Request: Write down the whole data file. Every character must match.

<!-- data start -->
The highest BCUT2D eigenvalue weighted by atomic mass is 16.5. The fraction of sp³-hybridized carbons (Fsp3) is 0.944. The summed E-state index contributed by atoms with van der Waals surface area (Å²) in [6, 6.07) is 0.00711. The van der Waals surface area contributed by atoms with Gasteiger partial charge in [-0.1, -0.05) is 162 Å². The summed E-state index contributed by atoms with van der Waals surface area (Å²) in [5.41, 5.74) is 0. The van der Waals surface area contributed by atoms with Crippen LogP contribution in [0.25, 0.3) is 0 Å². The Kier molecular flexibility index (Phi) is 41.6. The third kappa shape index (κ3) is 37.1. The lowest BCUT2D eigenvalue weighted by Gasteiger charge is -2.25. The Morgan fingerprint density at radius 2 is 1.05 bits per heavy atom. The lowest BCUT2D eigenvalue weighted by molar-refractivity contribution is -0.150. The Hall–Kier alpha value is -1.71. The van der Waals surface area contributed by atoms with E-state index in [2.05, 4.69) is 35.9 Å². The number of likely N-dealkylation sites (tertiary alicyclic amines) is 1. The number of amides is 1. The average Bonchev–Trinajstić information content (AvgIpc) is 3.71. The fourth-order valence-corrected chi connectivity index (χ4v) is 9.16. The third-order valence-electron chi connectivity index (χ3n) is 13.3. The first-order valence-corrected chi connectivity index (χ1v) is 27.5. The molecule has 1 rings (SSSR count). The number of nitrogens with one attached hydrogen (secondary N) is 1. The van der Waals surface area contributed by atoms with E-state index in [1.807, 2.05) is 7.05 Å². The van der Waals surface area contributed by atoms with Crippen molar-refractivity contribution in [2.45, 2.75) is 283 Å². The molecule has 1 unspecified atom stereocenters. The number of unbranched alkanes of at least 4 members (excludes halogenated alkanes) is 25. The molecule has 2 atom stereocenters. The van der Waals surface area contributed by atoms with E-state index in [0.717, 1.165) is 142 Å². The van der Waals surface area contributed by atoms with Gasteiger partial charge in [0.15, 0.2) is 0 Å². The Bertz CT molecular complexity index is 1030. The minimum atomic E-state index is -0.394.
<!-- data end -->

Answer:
The highest BCUT2D eigenvalue weighted by atomic mass is 16.5. The fraction of sp³-hybridized carbons (Fsp3) is 0.944. The summed E-state index contributed by atoms with van der Waals surface area (Å²) in [6, 6.07) is 0.00711. The van der Waals surface area contributed by atoms with Gasteiger partial charge in [-0.1, -0.05) is 162 Å². The summed E-state index contributed by atoms with van der Waals surface area (Å²) in [5.41, 5.74) is 0. The van der Waals surface area contributed by atoms with Crippen LogP contribution in [0.25, 0.3) is 0 Å². The Kier molecular flexibility index (Phi) is 41.6. The third kappa shape index (κ3) is 37.1. The lowest BCUT2D eigenvalue weighted by Gasteiger charge is -2.25. The Morgan fingerprint density at radius 2 is 1.05 bits per heavy atom. The lowest BCUT2D eigenvalue weighted by molar-refractivity contribution is -0.150. The Hall–Kier alpha value is -1.71. The van der Waals surface area contributed by atoms with E-state index in [2.05, 4.69) is 35.9 Å². The number of likely N-dealkylation sites (tertiary alicyclic amines) is 1. The number of amides is 1. The average Bonchev–Trinajstić information content (AvgIpc) is 3.71. The fourth-order valence-corrected chi connectivity index (χ4v) is 9.16. The third-order valence-electron chi connectivity index (χ3n) is 13.3. The first-order valence-corrected chi connectivity index (χ1v) is 27.5. The molecule has 1 rings (SSSR count). The number of nitrogens with one attached hydrogen (secondary N) is 1. The van der Waals surface area contributed by atoms with E-state index in [1.807, 2.05) is 7.05 Å². The van der Waals surface area contributed by atoms with Crippen molar-refractivity contribution in [2.45, 2.75) is 283 Å². The molecule has 1 unspecified atom stereocenters. The number of unbranched alkanes of at least 4 members (excludes halogenated alkanes) is 25. The molecule has 2 atom stereocenters. The van der Waals surface area contributed by atoms with E-state index in [0.717, 1.165) is 142 Å². The van der Waals surface area contributed by atoms with Gasteiger partial charge in [0.15, 0.2) is 0 Å². The Bertz CT molecular complexity index is 1030. The minimum atomic E-state index is -0.394.